A Collaborative Evaluation of an Online Informal Learning Program
This article presents the results of a formative evaluation of an online informal learning program that used the Model for Collaborative Evaluation (MCE). The authors elaborate on this model and describe methods for applying it to similar program evaluations involving instructional technology within the context of state and federal education grants in the United States. The MCE emphasizes joint responsibility for the process of evaluation between the evaluator and the stakeholders in the evaluation process. The collaborative model is perfectly suited to grant-funded instructional technology projects for a variety of reasons. The rapidly changing nature of emerging technology often necessitates the adaptation of implementation plans. The MCE takes advantage of knowledgeable insiders, allowing faster identification of important information. Successful technology project implementation also depends upon clear expectations, shared commitment, and open communication, all of which are hallmarks of collaborative evaluation. This paper provides guidelines for organizing and reporting evaluation findings to stakeholders in online informal learning programs in ways that will maximize the credibility and relevance of an evaluation.
||Collaborative Evaluation, Evaluation, Evaluator, Instructional Technology, Model for Collaborative Evaluations, Technology, Stakeholders
The International Journal of Learning, Volume 18, Issue 8, pp.213-224.
Article: Print (Spiral Bound).
Article: Electronic (PDF File; 2.121MB).
Assistant Director, University of South Florida, Tampa, FL, USA
James Welsh is the assistant director of the Florida Center for Instructional Technology at the University of South Florida. In addition to elementary teaching experience, James was the lead trainer for the USF College of Education Laptop Initiative and has served as the lead instructor for a digital video summer camp for the past six years. James conducts research with the USF Contemporary Literacies Collaborative. James’ research interests include critical media literacy, student creation of multimedia texts, and the use of genre in student composition. James has co-authored two book chapters on media literacy and has presented at numerous regional and national conferences, including: the International Reading Association, the American Educational Research Association, the College Reading Association, the American Reading Forum, and the National Reading Conference.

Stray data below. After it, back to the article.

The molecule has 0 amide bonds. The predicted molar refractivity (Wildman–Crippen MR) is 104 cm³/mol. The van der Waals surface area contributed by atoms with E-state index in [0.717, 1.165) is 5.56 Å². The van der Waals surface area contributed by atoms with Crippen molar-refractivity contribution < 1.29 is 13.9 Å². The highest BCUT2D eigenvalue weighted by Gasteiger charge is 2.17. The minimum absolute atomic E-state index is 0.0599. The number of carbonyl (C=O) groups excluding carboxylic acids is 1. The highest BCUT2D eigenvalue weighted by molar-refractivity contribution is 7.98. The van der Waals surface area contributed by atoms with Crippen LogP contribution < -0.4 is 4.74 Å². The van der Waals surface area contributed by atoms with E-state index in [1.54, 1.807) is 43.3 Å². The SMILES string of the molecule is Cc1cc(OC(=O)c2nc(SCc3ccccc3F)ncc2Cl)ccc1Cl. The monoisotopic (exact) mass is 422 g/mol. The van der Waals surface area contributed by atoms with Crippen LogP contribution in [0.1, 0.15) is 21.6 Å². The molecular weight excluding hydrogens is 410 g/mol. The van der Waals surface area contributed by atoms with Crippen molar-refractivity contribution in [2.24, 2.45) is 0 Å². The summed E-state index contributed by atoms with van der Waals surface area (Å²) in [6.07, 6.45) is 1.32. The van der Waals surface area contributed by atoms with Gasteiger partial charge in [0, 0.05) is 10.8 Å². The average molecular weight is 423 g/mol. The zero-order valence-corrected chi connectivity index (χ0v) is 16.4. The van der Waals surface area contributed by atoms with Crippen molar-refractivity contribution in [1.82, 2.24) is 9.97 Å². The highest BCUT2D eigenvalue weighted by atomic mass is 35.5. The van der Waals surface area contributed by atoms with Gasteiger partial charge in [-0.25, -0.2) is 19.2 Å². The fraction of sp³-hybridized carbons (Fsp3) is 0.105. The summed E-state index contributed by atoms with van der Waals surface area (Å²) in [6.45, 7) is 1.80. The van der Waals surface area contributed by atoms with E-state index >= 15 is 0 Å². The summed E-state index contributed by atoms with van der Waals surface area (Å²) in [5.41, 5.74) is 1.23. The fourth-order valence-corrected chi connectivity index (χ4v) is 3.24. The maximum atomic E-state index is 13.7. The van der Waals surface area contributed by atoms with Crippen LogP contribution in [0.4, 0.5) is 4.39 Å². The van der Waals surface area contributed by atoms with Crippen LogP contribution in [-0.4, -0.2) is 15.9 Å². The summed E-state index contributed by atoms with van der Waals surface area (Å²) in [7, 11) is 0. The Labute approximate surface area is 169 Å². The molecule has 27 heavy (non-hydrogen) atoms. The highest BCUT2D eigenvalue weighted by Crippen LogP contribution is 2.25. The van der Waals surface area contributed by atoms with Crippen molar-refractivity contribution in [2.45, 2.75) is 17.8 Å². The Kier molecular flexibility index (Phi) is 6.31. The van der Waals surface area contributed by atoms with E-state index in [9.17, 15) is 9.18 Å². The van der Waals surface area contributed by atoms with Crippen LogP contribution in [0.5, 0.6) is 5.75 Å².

Faculty Member, Department of Educational Measurement and Research, University of South Florida, Tampa, FL, USA
Liliana Rodríguez-Campos is an evaluation faculty member and the director of the Center for Research, Evaluation, Assessment, and Measurement at the University of South Florida. Liliana is nationally and internationally recognized for her collaborative approach to evaluation. Among other publications, she is the author of the book Collaborative Evaluations: A Step-by-Step Model for the Evaluator. An experienced facilitator, she has offered many training sessions and presented her work in countries such as Australia, Canada, China, England, Greece, Holland, India, Italy, Jamaica, Malaysia, Singapore, South Africa, Spain, the United States, and Venezuela. Currently, she serves as the board of directors’ chair at the Evaluation Capacity Development Group and as the program chair of the Collaboration, Participatory, and Empowerment Evaluation Topical Interest Group of the American Evaluation Association. Liliana received the Marcia Guttentag Award from the American Evaluation Association.
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